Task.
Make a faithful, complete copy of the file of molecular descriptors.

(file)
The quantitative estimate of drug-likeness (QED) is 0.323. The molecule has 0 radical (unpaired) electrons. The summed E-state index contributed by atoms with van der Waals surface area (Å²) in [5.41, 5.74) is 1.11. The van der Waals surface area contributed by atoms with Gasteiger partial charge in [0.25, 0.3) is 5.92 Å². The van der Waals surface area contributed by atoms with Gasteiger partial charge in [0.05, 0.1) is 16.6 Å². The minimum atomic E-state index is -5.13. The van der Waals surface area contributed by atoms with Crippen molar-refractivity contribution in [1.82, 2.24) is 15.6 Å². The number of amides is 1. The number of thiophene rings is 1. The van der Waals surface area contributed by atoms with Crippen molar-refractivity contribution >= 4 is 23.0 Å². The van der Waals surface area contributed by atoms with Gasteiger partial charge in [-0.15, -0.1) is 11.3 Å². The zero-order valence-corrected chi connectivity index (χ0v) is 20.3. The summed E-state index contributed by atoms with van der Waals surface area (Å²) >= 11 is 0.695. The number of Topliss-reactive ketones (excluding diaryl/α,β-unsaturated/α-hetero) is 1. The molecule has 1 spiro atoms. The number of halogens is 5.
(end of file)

The quantitative estimate of drug-likeness (QED) is 0.323. The molecule has 0 radical (unpaired) electrons. The summed E-state index contributed by atoms with van der Waals surface area (Å²) in [5.41, 5.74) is 1.11. The van der Waals surface area contributed by atoms with Gasteiger partial charge in [0.25, 0.3) is 5.92 Å². The van der Waals surface area contributed by atoms with Gasteiger partial charge in [0.05, 0.1) is 16.6 Å². The minimum atomic E-state index is -5.13. The van der Waals surface area contributed by atoms with Crippen molar-refractivity contribution in [1.82, 2.24) is 15.6 Å². The number of amides is 1. The number of thiophene rings is 1. The van der Waals surface area contributed by atoms with Crippen molar-refractivity contribution >= 4 is 23.0 Å². The van der Waals surface area contributed by atoms with Gasteiger partial charge in [-0.15, -0.1) is 11.3 Å². The zero-order valence-corrected chi connectivity index (χ0v) is 20.3. The summed E-state index contributed by atoms with van der Waals surface area (Å²) >= 11 is 0.695. The number of Topliss-reactive ketones (excluding diaryl/α,β-unsaturated/α-hetero) is 1. The molecule has 1 spiro atoms. The number of halogens is 5.